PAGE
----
Third, consider how the animal was moving. Some animals waddle (porcupine, raccoon), or bound (fishers, weasels, otters), or gallop (mice, squirrels, rabbits). Fox, coyotes and other dogs are “perfect steppers,” which means their back paws step into the tracks made by their front paws.

“Foxes walk in what looks like this perfectly straight line, almost like they’re a tightrope walker,” said Doug Hitchcox, staff naturalist for Maine Audubon.

Also, consider the animal’s behavior. If the tracks meander through the yard, wind around your pine tree and clamber onto your deck, they’re probably from an enthusiastic golden retriever, not wildlife.

“A fox or a coyote is really going to be purposeful. They left point A and they’re going to point B,” Hitchcox said. “Dogs are just one of the goofiest, happiest pets out there. They’ll run all around, they’ll circle back on each other. They’ll typically follow a path humans have created. There’d be no reason for a coyote to do that.”

You might also be able to figure out why the animal was doing what it was doing. Blood in the snow? A hunter caught its prey. Wing marks on snow-covered ice next to a ripped apart fish? Could be a bald eagle took off with dinner. Tiny paw prints under a bird feeder? A squirrel looking for cast-offs.


“Tracks tell a story,” Kane said.

An animal tracks wallet-sized card from the Maine Department of Inland Fisheries and Wildlife.

Tips, tricks and tracks

Still not sure who’s path you’re crossing? Experts have some tricks.

* If the paw print shows claws, think canine. Pads only, think feline.

* Paw prints can suggest a well-cared-for animal. Wild dogs rarely ever go to the groomer, so pet dogs are more likely to show prints with blunt nails and fur trimmed away from their pads.

* Stride can give a clue about an animal’s size. For example, a coyote’s tracks will be farther apart than a fox’s tracks.


* Place a dollar bill, pocket ruler or other standard-size item next to a track to gauge its size. This really helps if you’re taking a picture of the track to look up later.

* Take a picture of the track to look up later.

But even experts can get it wrong sometimes.

Last winter, Hitchcox found canine tracks around the Audubon’s Gilsland Farm in Falmouth. Dogs weren’t allowed on site, so he figured the prints came from coyotes. A lot of them.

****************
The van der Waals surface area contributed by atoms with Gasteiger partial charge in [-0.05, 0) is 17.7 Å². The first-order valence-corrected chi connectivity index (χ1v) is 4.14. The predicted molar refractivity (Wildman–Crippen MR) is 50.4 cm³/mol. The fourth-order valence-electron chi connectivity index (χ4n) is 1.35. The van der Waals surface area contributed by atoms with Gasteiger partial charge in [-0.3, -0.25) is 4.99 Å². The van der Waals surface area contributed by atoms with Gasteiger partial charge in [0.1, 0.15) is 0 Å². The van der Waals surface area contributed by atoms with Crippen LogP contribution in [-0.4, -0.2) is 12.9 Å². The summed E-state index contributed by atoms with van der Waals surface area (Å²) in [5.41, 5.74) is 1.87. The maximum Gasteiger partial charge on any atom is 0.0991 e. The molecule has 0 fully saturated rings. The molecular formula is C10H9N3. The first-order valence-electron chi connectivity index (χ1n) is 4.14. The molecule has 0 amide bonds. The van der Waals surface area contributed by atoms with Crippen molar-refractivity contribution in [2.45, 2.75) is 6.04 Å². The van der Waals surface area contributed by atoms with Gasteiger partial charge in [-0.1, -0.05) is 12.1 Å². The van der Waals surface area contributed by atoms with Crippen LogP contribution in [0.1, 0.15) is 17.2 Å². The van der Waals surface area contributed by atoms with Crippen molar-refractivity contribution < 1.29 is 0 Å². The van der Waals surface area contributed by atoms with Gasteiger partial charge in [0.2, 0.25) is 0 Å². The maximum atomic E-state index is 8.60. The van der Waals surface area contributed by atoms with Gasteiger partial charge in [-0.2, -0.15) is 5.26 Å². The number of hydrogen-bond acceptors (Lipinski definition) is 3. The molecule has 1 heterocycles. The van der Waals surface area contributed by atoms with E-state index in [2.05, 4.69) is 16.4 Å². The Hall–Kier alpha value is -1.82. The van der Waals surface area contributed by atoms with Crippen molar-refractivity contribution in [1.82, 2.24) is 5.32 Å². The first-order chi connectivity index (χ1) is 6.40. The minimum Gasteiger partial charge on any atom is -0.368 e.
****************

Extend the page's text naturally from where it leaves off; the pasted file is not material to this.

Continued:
“All last winter I had a great time finding all these coyote tracks,” Hitchcox said. “It was great.”

Right up until a University of Southern Maine instructor posted trail cameras around the area to inventory animals with her students.


“They got photos of all sorts of dogs on the weekend or after hours. People walking them, some on leashes, some not,” Hitchcox said. “It was just kind of like, ‘Oh, man, I was just so confident they were all coyotes!'”

Which leads to his advice: Don’t assume. Because even if you think you know, you don’t know.

“You almost have to . . . really take anything into account as a possibility,” Hitchcox said.

Experts say books and guides can be very helpful for identifying tracks. So can the tracks poster and wallet card put out by Maine Inland Fisheries and Wildlife.  cards. (For more information on getting those, call the IFW information center at 287-8000.)

Experts also say tracking events and workshops can be good for newbies just learning the difference between a wild turkey and a muskrat. Outdoor clubs, state parks and land trusts often offer them this time of year. One upcoming: Maine Audubon’s “Scat and Tracks ID Workshop” on Saturday, Feb. 20 from 11 a.m. to 12:30 p.m. at Gilsland Farm. The workshop costs $15 for non-members and registration is required online or by calling Hitchcox at 781-2330, ext. 237.

As the winter snows wind on, experienced trackers say now’s the best time to see who’s out there.

“Just explore,” Rogers urged. “You can surprise yourself in what there is going on around you every single day that perhaps you weren’t aware of.”